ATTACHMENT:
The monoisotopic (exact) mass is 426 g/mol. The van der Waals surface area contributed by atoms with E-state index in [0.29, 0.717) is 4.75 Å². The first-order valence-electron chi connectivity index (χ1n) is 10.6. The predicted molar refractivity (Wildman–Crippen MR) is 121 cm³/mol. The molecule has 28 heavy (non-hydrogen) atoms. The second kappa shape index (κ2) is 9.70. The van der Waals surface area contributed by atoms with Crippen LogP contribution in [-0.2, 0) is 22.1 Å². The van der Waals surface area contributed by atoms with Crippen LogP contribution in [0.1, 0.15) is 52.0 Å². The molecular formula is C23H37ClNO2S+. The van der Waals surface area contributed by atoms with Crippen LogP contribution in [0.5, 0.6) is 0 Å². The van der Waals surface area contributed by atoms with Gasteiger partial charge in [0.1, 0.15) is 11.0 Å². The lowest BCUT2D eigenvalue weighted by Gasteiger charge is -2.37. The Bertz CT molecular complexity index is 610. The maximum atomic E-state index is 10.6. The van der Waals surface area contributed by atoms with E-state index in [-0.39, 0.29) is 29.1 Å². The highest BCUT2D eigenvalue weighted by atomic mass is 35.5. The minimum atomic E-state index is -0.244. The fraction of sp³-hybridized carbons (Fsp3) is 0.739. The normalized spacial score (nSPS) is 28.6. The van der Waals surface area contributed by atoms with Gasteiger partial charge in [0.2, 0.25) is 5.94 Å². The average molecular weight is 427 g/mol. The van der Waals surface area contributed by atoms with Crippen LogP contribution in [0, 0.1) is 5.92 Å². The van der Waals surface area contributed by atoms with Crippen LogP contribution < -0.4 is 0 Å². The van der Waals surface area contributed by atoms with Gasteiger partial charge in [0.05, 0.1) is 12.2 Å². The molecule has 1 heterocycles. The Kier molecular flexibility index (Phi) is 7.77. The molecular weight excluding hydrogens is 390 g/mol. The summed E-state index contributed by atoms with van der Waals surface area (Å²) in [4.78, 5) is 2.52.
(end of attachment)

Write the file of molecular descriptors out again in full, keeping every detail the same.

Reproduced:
The monoisotopic (exact) mass is 426 g/mol. The van der Waals surface area contributed by atoms with E-state index in [0.29, 0.717) is 4.75 Å². The first-order valence-electron chi connectivity index (χ1n) is 10.6. The predicted molar refractivity (Wildman–Crippen MR) is 121 cm³/mol. The molecule has 28 heavy (non-hydrogen) atoms. The second kappa shape index (κ2) is 9.70. The van der Waals surface area contributed by atoms with Crippen LogP contribution in [-0.2, 0) is 22.1 Å². The van der Waals surface area contributed by atoms with Crippen LogP contribution in [0.1, 0.15) is 52.0 Å². The molecular formula is C23H37ClNO2S+. The van der Waals surface area contributed by atoms with Crippen LogP contribution in [0.5, 0.6) is 0 Å². The van der Waals surface area contributed by atoms with Gasteiger partial charge in [0.1, 0.15) is 11.0 Å². The lowest BCUT2D eigenvalue weighted by Gasteiger charge is -2.37. The Bertz CT molecular complexity index is 610. The maximum atomic E-state index is 10.6. The van der Waals surface area contributed by atoms with E-state index in [-0.39, 0.29) is 29.1 Å². The highest BCUT2D eigenvalue weighted by atomic mass is 35.5. The minimum atomic E-state index is -0.244. The fraction of sp³-hybridized carbons (Fsp3) is 0.739. The normalized spacial score (nSPS) is 28.6. The van der Waals surface area contributed by atoms with Gasteiger partial charge in [0.2, 0.25) is 5.94 Å². The average molecular weight is 427 g/mol. The van der Waals surface area contributed by atoms with Crippen LogP contribution in [0, 0.1) is 5.92 Å². The van der Waals surface area contributed by atoms with Crippen LogP contribution < -0.4 is 0 Å². The van der Waals surface area contributed by atoms with Gasteiger partial charge in [0.05, 0.1) is 12.2 Å². The molecule has 1 heterocycles. The Kier molecular flexibility index (Phi) is 7.77. The molecular weight excluding hydrogens is 390 g/mol. The summed E-state index contributed by atoms with van der Waals surface area (Å²) in [4.78, 5) is 2.52.